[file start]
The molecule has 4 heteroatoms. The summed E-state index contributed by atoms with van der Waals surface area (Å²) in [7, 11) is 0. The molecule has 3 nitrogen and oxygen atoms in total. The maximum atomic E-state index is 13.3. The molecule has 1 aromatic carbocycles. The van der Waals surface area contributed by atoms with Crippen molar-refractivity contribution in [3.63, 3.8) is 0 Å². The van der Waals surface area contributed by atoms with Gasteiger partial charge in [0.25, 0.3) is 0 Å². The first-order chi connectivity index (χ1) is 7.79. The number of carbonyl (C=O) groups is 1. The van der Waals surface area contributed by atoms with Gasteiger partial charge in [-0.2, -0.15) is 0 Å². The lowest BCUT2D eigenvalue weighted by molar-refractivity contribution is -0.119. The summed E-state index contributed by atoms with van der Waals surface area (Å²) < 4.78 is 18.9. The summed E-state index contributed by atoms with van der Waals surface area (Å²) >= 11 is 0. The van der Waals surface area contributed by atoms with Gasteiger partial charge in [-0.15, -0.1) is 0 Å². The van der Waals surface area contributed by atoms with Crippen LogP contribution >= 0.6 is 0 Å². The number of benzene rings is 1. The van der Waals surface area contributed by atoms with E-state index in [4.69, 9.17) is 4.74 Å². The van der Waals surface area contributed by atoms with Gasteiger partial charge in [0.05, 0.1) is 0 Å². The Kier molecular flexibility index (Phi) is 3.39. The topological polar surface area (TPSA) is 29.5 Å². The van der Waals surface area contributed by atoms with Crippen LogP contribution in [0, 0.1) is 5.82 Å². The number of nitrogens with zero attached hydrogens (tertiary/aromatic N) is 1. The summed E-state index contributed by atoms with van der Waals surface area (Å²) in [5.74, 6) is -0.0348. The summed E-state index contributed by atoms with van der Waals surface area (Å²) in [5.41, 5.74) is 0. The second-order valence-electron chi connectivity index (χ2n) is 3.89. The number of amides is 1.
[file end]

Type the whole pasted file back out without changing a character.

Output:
The molecule has 4 heteroatoms. The summed E-state index contributed by atoms with van der Waals surface area (Å²) in [7, 11) is 0. The molecule has 3 nitrogen and oxygen atoms in total. The maximum atomic E-state index is 13.3. The molecule has 1 aromatic carbocycles. The van der Waals surface area contributed by atoms with Crippen molar-refractivity contribution in [3.63, 3.8) is 0 Å². The van der Waals surface area contributed by atoms with Gasteiger partial charge in [0.25, 0.3) is 0 Å². The first-order chi connectivity index (χ1) is 7.79. The number of carbonyl (C=O) groups is 1. The van der Waals surface area contributed by atoms with Gasteiger partial charge in [-0.2, -0.15) is 0 Å². The lowest BCUT2D eigenvalue weighted by molar-refractivity contribution is -0.119. The summed E-state index contributed by atoms with van der Waals surface area (Å²) < 4.78 is 18.9. The summed E-state index contributed by atoms with van der Waals surface area (Å²) >= 11 is 0. The van der Waals surface area contributed by atoms with Gasteiger partial charge in [-0.15, -0.1) is 0 Å². The van der Waals surface area contributed by atoms with Crippen LogP contribution >= 0.6 is 0 Å². The number of benzene rings is 1. The van der Waals surface area contributed by atoms with E-state index in [4.69, 9.17) is 4.74 Å². The van der Waals surface area contributed by atoms with Gasteiger partial charge in [0.05, 0.1) is 0 Å². The Kier molecular flexibility index (Phi) is 3.39. The topological polar surface area (TPSA) is 29.5 Å². The van der Waals surface area contributed by atoms with Crippen LogP contribution in [0, 0.1) is 5.82 Å². The number of nitrogens with zero attached hydrogens (tertiary/aromatic N) is 1. The summed E-state index contributed by atoms with van der Waals surface area (Å²) in [5.74, 6) is -0.0348. The summed E-state index contributed by atoms with van der Waals surface area (Å²) in [5.41, 5.74) is 0. The second-order valence-electron chi connectivity index (χ2n) is 3.89. The number of amides is 1.